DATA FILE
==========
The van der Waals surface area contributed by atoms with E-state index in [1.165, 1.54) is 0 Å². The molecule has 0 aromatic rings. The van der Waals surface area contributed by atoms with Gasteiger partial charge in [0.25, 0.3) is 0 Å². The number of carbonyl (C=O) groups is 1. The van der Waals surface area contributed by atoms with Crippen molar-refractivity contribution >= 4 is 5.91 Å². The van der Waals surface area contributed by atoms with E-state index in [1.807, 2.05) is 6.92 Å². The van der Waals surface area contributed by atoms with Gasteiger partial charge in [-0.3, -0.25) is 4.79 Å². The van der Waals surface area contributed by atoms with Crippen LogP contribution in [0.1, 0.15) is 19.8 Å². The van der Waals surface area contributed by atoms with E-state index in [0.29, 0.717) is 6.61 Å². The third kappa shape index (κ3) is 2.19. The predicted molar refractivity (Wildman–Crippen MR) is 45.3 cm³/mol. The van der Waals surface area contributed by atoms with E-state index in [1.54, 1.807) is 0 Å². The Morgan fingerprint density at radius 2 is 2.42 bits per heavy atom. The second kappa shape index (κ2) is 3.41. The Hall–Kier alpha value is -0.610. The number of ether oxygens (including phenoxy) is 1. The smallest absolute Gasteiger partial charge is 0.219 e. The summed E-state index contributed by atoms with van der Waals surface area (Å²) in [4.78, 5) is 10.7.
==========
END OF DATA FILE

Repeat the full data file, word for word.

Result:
The van der Waals surface area contributed by atoms with E-state index in [1.165, 1.54) is 0 Å². The molecule has 0 aromatic rings. The van der Waals surface area contributed by atoms with Gasteiger partial charge in [0.25, 0.3) is 0 Å². The number of carbonyl (C=O) groups is 1. The van der Waals surface area contributed by atoms with Crippen molar-refractivity contribution >= 4 is 5.91 Å². The van der Waals surface area contributed by atoms with E-state index in [1.807, 2.05) is 6.92 Å². The van der Waals surface area contributed by atoms with Gasteiger partial charge in [-0.3, -0.25) is 4.79 Å². The van der Waals surface area contributed by atoms with Crippen LogP contribution in [0.1, 0.15) is 19.8 Å². The van der Waals surface area contributed by atoms with E-state index in [0.29, 0.717) is 6.61 Å². The third kappa shape index (κ3) is 2.19. The predicted molar refractivity (Wildman–Crippen MR) is 45.3 cm³/mol. The van der Waals surface area contributed by atoms with E-state index in [1.54, 1.807) is 0 Å². The Morgan fingerprint density at radius 2 is 2.42 bits per heavy atom. The second kappa shape index (κ2) is 3.41. The Hall–Kier alpha value is -0.610. The number of ether oxygens (including phenoxy) is 1. The smallest absolute Gasteiger partial charge is 0.219 e. The summed E-state index contributed by atoms with van der Waals surface area (Å²) in [4.78, 5) is 10.7.